Technology Blamed for Reduced Number of Younger Scottish Drivers

Smart phone technology and social networking has been linked to Scottish youngsters deciding not to get a driving license. Transport experts are convinced that the popularity of phone and internet communication is making it less important for young adults to travel and meet up with friends in person.

The official stats show that there are less than a third of people aged under 21 in Scotland that actually have a driving licence when compared with figures from 1992. The number of people in their twenties who drive has also reduced from three quarters to just over a half in the same twenty year period. However older drivers are on the increase, with 51% of over 75’s holding a driving licence. Experts feel the advances in technology, the cost of motor insurance and inflated fuel prices are the main reasons young people are being put off buying a car.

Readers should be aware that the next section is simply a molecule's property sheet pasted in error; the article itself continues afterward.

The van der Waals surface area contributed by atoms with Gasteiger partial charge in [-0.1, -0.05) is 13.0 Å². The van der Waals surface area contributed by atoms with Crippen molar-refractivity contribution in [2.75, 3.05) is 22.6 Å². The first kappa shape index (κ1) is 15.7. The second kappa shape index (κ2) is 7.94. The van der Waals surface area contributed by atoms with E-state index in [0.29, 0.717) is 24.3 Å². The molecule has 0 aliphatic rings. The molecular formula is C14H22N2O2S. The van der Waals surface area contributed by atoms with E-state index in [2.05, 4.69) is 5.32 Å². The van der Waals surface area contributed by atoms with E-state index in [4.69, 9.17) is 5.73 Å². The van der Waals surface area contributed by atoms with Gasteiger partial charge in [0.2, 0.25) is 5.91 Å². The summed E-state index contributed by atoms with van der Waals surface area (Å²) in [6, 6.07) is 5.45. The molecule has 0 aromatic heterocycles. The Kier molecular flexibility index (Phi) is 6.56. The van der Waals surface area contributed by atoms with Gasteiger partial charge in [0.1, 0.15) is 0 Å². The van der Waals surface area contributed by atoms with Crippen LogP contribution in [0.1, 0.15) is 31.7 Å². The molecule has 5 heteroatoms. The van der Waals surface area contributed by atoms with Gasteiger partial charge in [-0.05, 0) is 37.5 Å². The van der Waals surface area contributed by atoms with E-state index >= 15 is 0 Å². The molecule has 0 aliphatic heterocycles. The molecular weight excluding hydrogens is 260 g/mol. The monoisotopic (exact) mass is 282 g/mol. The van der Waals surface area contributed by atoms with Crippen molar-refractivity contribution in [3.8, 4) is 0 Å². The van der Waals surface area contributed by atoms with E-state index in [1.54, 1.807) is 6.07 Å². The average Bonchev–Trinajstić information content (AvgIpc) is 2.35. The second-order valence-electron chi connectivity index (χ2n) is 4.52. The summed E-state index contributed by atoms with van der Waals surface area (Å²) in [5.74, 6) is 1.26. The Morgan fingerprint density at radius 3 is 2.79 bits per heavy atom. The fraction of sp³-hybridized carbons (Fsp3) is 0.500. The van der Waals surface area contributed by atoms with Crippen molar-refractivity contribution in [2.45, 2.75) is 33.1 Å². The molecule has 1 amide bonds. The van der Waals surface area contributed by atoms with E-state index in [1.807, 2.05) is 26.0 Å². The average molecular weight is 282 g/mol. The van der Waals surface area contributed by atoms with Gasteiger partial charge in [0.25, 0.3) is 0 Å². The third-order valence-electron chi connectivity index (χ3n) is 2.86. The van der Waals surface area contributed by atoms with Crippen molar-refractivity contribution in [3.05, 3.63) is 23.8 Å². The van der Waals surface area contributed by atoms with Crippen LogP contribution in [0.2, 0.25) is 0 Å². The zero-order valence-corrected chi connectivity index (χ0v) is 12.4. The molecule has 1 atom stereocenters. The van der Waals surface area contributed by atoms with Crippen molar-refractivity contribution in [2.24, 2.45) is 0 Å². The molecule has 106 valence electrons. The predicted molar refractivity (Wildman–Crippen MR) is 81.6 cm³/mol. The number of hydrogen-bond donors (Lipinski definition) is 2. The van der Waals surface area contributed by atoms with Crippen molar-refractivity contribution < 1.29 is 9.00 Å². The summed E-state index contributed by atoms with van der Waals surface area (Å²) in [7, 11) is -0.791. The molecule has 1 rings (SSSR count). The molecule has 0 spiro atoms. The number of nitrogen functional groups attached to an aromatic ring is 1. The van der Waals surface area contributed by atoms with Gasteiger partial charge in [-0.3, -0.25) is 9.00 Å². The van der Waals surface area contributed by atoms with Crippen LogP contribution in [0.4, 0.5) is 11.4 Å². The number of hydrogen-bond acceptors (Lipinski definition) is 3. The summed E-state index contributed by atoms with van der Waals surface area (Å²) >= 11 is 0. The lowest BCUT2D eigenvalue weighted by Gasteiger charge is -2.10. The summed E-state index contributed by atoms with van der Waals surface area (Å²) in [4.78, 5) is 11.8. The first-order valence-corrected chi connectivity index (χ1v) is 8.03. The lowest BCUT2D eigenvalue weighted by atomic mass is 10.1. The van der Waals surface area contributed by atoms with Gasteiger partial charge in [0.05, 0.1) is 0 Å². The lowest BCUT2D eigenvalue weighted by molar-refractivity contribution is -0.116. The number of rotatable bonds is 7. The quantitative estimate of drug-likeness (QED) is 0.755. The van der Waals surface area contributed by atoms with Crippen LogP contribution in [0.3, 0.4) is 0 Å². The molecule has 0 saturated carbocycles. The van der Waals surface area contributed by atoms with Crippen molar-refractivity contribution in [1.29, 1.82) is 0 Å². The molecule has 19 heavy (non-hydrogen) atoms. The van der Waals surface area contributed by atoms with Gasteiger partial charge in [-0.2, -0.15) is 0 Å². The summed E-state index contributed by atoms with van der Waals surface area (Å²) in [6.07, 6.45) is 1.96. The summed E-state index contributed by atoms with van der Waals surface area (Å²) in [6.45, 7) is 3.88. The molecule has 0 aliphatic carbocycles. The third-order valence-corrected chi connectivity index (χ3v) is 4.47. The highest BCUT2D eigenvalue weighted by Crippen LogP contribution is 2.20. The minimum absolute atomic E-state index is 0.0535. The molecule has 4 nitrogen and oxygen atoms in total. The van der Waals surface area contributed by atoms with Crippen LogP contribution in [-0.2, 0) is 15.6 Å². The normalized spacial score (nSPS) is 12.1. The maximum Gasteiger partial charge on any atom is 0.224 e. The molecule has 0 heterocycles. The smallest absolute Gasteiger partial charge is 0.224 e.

Phil Goodwin a professor of transport at University College London said “Car ownership is no longer seen as a rite of passage into adulthood. Surveys of young people suggest the most important reason for not getting a driving license is the cost of learning, insurance and running a car. But significant numbers also say they have other methods of transport available or simply that they are just not interested. Many young people are much more interested in what sort of mobile phone to get than cars and their social life using networks, texting, music, online shopping, games and e-books is actually much more compatible with public transport use than driving a car.”

Social networking has become a substitute for a certain amount of motor travel and public transport is more conducive to being able to stay well connected to these networks while on the move. Importantly there is a ban on mobile phone use while driving. Technology is removing the need for travel, and young people now regard owning an iPhone as being cooler than having a car.

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